Cardtronics faces headwinds in a global cash delivery market that is increasingly competitive and uncertain. But if the company can build on a culture of operational excellence while shoring up a wounded balance sheet, its future would appear to be bright.
We all talk about change, and we almost always combine that with talk about disruption and innovation. I am becoming more convinced that the future of the ATM lies in its ability to keep redefining itself to meet changing user expectations.
In a lean business environment, it might seem that only larger service companies can maximize the uptime of a customer's ATM fleet. But thanks to supply chain innovations, more companies are realizing the value of an optimized service parts network.
Despite consumers' growing preference for digital account interaction, they continue to rely on ATMs for cash, account access and and more advanced functions, making these machines an increasingly critical point of connection between an FI and its customers.
That clever little arrow in Amazon's logo pointing from "a" to "z" is no coincidence, and it explains why the company would set its sights on banking. The fact is that Amazon has the insight, infrastructure and vision to build and deliver, at scale, the next generation of financial services.
Real-time payments infrastructure officially arrived in the U.S. with the launch of The Clearing House RTP system in November. Will the technology ultimately prove to be, as predicted, "one of the most important payment transformation efforts in our industry"?
Major banks have already begun to invest in promising blockchain projects, and distributed ledger technology now seems poised to disrupt retail banking in an unprecedented way.
An FI can spend millions to enhance its brand. So does it make sense that they should leave ATMs unprotected only to one day see a TV news reporter standing in front of their nicely branded ATM and talking about how many cards were compromised at this bank?
Jim Ensign, chief digital officer at Republic Bank, discusses how financial services providers can improve their customers' experience by seeking to understand what matters to them and acting on this information to implement change.
Want to increase traffic at your ATMs and realize greater profitability from every card transaction? A March 8 webinar hosted by ATM marketplace and sponsored by Elan Financial Services will show you how you can do just that.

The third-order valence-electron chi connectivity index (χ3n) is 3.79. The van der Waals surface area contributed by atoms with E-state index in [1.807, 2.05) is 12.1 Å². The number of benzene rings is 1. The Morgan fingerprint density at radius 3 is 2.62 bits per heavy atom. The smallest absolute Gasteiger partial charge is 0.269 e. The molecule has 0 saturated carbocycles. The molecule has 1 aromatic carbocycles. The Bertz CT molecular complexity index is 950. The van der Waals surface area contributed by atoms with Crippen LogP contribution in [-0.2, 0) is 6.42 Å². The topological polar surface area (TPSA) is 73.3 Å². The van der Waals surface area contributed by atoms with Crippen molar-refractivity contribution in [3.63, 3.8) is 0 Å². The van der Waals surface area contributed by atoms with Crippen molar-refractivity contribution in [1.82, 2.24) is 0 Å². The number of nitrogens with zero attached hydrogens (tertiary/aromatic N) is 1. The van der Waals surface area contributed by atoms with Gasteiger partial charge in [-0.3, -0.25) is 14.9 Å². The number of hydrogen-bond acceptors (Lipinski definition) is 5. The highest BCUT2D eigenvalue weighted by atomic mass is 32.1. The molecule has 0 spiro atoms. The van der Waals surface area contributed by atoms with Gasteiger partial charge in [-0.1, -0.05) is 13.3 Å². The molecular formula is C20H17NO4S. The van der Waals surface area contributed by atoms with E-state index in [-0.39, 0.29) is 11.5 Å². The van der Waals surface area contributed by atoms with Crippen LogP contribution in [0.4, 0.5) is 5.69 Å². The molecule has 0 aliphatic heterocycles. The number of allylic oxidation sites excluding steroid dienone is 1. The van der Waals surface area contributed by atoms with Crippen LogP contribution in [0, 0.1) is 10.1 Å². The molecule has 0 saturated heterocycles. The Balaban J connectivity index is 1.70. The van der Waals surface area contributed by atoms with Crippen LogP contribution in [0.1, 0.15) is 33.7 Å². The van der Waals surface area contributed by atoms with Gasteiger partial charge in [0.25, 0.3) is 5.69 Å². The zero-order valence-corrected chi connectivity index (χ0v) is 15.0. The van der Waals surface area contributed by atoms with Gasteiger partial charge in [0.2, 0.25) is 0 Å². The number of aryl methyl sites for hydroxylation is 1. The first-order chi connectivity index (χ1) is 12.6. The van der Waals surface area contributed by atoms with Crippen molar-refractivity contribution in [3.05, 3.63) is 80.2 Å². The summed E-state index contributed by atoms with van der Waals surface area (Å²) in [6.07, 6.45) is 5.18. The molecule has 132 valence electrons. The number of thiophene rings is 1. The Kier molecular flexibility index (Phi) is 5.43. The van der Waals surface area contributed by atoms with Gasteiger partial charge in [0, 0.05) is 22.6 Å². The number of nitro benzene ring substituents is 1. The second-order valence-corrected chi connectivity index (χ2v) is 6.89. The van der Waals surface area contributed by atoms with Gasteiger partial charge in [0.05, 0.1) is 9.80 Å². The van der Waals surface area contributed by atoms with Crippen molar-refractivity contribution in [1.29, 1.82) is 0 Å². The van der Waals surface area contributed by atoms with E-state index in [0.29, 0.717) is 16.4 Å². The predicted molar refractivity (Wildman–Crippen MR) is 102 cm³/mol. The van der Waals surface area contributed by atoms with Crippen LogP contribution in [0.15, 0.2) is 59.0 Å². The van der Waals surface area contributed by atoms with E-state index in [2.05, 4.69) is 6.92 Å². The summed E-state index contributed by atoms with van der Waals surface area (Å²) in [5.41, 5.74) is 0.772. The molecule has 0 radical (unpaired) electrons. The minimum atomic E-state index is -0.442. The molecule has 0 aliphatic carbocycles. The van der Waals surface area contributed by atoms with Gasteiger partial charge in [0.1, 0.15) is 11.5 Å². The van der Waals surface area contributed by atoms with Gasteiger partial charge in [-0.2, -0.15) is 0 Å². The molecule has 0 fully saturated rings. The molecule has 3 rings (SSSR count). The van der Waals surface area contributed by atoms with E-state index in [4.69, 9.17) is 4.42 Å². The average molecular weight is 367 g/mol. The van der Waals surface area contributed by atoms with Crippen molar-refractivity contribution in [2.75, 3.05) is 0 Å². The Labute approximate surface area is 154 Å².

Diebold Nixdorf and NCR Corp. held earnings calls in February, but there wasn't much to love in the companies' revenue reports. Those were our top two stories last month; readers also liked our coverage of an ATMIA conference workshop on ATM physical attacks.
Field technicians are equal parts engineer, mechanic and MacGyver. They are also some of the best ATM sales and customer service people in the business. Which is why giving them the resources and training they need should be a top priority for an organization.
Patricia O'Donnell, senior vice president at Key Bank, discusses the challenges that financial institutions confront daily as they work to mitigate the constant, evolving threat of cybercrime.
Diebold recently held its first earnings call since the departure of Andy Mattes. Aside from his absence, the Q4 presentation was about the same as the previous three, showing slow ATM sales, modest gains for software and services, and ongoing integration costs.
In a late afternoon earnings call on Feb. 8, NCR Corp. delivered the final word on disappointing earnings results for 2017, and described some of the "transformational efforts" the company is now undertaking in order to change up the storyline in 2018.
The U.K. banking industry is being challenged to allay consumers' fears over the loss of thousands of branches, while keeping free ATMs profitable enough to remain open. It's a balancing act that requires a new way of thinking about ATMs and the services they offer.
The "town hall" meeting has become a highlight of the annual ATMIA US Conference, encapsulating industry-wide happenings in a tidy 60-minute package. As usual, this year's session covered a lot of ground. Here's the recap.
In a workshop at last week's ATMIA conference, attendees learned how Cash Connect and 3Si were able to stop chasing the same ring of thieves out of one major city after another, and made sure their next destination would be the city jail.
Stormy Mauri, vice president and product manager at Washington Trust Bank, talks about the challenges banks face in providing a tailored, meaningful customer experience to customers of all kinds.
At a morning workshop during the ATMIA conference, the audience heard unsettling statistics and anecdotes about the rising number of ATM physical attacks in the U.S. They also heard about new and existing solutions that can help them avoid becoming another statistic or anecdote.